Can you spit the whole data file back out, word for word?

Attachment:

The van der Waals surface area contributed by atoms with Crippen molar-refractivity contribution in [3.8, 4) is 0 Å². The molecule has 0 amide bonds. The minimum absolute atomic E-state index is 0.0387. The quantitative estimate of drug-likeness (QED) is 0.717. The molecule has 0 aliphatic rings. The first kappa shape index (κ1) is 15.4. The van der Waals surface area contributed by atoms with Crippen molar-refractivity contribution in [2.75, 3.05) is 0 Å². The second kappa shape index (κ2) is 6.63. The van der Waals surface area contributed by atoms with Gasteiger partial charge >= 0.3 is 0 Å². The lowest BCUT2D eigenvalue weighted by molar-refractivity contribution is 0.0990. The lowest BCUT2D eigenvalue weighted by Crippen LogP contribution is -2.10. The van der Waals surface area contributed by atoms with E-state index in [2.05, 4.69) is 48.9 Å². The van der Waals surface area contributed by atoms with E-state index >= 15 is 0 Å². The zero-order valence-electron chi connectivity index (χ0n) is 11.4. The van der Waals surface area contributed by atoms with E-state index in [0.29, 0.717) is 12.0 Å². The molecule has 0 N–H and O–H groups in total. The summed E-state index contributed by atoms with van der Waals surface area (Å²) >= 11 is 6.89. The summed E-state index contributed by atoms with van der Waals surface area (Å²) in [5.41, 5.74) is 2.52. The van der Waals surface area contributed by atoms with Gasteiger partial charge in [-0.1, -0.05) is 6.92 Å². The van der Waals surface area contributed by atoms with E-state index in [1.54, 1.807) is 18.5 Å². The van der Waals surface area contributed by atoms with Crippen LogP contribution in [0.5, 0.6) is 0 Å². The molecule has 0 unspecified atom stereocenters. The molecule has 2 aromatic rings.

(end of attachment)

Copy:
The van der Waals surface area contributed by atoms with Crippen molar-refractivity contribution in [3.8, 4) is 0 Å². The molecule has 0 amide bonds. The minimum absolute atomic E-state index is 0.0387. The quantitative estimate of drug-likeness (QED) is 0.717. The molecule has 0 aliphatic rings. The first kappa shape index (κ1) is 15.4. The van der Waals surface area contributed by atoms with Crippen molar-refractivity contribution in [2.75, 3.05) is 0 Å². The second kappa shape index (κ2) is 6.63. The van der Waals surface area contributed by atoms with Gasteiger partial charge >= 0.3 is 0 Å². The lowest BCUT2D eigenvalue weighted by molar-refractivity contribution is 0.0990. The lowest BCUT2D eigenvalue weighted by Crippen LogP contribution is -2.10. The van der Waals surface area contributed by atoms with E-state index in [2.05, 4.69) is 48.9 Å². The van der Waals surface area contributed by atoms with E-state index >= 15 is 0 Å². The zero-order valence-electron chi connectivity index (χ0n) is 11.4. The van der Waals surface area contributed by atoms with E-state index in [0.29, 0.717) is 12.0 Å². The molecule has 0 N–H and O–H groups in total. The summed E-state index contributed by atoms with van der Waals surface area (Å²) >= 11 is 6.89. The summed E-state index contributed by atoms with van der Waals surface area (Å²) in [5.41, 5.74) is 2.52. The van der Waals surface area contributed by atoms with Gasteiger partial charge in [-0.1, -0.05) is 6.92 Å². The van der Waals surface area contributed by atoms with E-state index in [1.54, 1.807) is 18.5 Å². The van der Waals surface area contributed by atoms with Crippen LogP contribution in [0.5, 0.6) is 0 Å². The molecule has 0 unspecified atom stereocenters. The molecule has 2 aromatic rings.